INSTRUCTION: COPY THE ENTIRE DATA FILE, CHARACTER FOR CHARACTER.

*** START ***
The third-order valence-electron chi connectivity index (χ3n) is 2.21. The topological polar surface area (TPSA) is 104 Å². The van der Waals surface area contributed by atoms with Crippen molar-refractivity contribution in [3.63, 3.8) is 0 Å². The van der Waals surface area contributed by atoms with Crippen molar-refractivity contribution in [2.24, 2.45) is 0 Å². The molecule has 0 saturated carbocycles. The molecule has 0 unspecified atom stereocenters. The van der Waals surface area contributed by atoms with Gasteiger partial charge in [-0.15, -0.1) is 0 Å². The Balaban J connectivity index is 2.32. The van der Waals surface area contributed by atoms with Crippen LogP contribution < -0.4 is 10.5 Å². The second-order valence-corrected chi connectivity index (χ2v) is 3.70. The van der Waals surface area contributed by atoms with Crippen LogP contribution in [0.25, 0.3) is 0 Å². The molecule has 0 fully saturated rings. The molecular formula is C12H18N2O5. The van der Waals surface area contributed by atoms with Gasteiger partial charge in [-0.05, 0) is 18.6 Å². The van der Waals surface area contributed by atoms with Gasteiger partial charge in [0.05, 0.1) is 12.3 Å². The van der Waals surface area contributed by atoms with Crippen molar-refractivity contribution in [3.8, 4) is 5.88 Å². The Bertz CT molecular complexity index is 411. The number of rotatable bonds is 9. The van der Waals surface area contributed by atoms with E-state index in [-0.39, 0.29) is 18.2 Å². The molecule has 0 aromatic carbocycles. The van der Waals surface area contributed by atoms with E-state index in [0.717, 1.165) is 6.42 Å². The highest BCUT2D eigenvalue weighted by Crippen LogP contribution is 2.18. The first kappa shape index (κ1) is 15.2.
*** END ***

The third-order valence-electron chi connectivity index (χ3n) is 2.21. The topological polar surface area (TPSA) is 104 Å². The van der Waals surface area contributed by atoms with Crippen molar-refractivity contribution in [3.63, 3.8) is 0 Å². The van der Waals surface area contributed by atoms with Crippen molar-refractivity contribution in [2.24, 2.45) is 0 Å². The molecule has 0 saturated carbocycles. The molecule has 0 unspecified atom stereocenters. The van der Waals surface area contributed by atoms with Gasteiger partial charge in [-0.15, -0.1) is 0 Å². The Balaban J connectivity index is 2.32. The van der Waals surface area contributed by atoms with Crippen LogP contribution < -0.4 is 10.5 Å². The second-order valence-corrected chi connectivity index (χ2v) is 3.70. The van der Waals surface area contributed by atoms with Crippen LogP contribution in [0.25, 0.3) is 0 Å². The molecule has 0 fully saturated rings. The molecular formula is C12H18N2O5. The van der Waals surface area contributed by atoms with Gasteiger partial charge in [-0.05, 0) is 18.6 Å². The van der Waals surface area contributed by atoms with Gasteiger partial charge in [0.05, 0.1) is 12.3 Å². The van der Waals surface area contributed by atoms with Crippen molar-refractivity contribution in [3.8, 4) is 5.88 Å². The Bertz CT molecular complexity index is 411. The number of rotatable bonds is 9. The van der Waals surface area contributed by atoms with E-state index in [-0.39, 0.29) is 18.2 Å². The molecule has 0 aromatic carbocycles. The van der Waals surface area contributed by atoms with E-state index in [0.717, 1.165) is 6.42 Å². The highest BCUT2D eigenvalue weighted by Crippen LogP contribution is 2.18. The first kappa shape index (κ1) is 15.2.